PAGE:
While eating lunch at an Israeli kibbutz last winter, I learned firsthand about what used to be a self-contained, socialist community. I was struck by the local guide’s positive view that socialism produces strong communal life and economic prosperity. The guide’s praise only echoes A.I. Rabin and Benjamin Beit-Hallahmi from Michigan State University. They wrote that “[t]he most successful attempt at building a Utopian commune has been the Israeli kibbutz.” The optimism expressed by these observations is not without cause: The kibbutz movement was foundational to the establishment and success of the Israeli state.
The “kibbutz” system refers to collective communities in Israel that were historically characterized by collective ownership of property, an emphasis on the dignity of manual labor, a system of direct democracy, and communal child care. In other words, no member exercised personal property rights but instead received toiletries, food, and other necessities according to a distribution system. All members earned the same allowance for their work – regardless of whether their occupation consisted of milking cows, preparing meals, or managing a large production facility. Children did not live in their family homes but instead grew up in communal childrearing facilities. Marx would have smiled in his grave if he knew that communal goods and services were provided “from each according to his ability, to each according to his needs.” Although most of the kibbutzim privatized in recent years, the appeal of its socialist ideology lives on; in fact, Senator Bernie Sanders lived and volunteered on a kibbutz in 1963 and is now a self-described democratic socialist.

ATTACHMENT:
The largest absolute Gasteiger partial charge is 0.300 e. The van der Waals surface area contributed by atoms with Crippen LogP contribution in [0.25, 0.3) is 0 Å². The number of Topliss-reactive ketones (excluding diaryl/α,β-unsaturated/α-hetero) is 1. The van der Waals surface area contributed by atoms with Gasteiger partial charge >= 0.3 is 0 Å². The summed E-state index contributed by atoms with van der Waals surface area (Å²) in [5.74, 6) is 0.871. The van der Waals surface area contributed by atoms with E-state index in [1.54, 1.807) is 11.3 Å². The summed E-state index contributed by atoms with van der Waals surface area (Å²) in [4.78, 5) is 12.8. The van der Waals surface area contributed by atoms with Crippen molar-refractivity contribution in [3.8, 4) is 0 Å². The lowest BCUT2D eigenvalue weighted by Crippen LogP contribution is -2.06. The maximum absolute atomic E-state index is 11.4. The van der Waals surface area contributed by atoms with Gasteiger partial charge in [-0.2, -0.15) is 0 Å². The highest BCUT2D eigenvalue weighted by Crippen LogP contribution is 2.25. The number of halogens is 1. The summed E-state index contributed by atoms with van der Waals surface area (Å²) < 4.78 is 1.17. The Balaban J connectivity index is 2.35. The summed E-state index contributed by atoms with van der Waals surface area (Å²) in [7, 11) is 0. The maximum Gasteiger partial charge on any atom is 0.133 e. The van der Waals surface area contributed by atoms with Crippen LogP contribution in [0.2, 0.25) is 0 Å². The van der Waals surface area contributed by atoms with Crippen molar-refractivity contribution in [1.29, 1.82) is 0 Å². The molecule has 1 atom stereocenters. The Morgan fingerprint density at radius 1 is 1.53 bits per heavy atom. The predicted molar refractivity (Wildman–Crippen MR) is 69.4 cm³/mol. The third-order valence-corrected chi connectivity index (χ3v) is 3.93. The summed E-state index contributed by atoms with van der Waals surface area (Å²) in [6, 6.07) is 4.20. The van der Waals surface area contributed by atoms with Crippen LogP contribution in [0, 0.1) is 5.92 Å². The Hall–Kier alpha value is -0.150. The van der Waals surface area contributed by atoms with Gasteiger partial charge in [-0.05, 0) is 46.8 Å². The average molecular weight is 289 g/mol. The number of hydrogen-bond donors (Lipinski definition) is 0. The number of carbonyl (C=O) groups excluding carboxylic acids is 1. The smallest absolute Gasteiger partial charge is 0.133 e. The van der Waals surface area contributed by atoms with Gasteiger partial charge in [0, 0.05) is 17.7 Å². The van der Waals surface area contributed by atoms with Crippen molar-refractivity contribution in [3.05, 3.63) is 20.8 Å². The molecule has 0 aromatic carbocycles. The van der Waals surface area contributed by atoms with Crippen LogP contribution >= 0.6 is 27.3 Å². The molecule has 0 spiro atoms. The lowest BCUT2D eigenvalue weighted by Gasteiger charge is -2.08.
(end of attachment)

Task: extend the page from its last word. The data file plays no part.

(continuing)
Before Israel’s independence, the kibbutz provided a structure for the defense of Jewish settlers and was the backbone of the rural economy. After Israel’s independence, the kibbutz supplied around 20 percent of the country’s top military officers. Five prime ministers of Israel – David Ben-Gurion, Levi Eshkol, Golda Meir, Shimon Peres, and Ehud Barak – were all at some point members of a kibbutz. In terms of members’ satisfaction, life expectancy, economic performance, and demographic growth, the kibbutz society was “relative to the rest of society in Israel – very successful” until the 1990s. These observations have led academics to ask whether the Israeli kibbutz sets itself apart from the myriad of failed socialist societies as a proven paragon of success.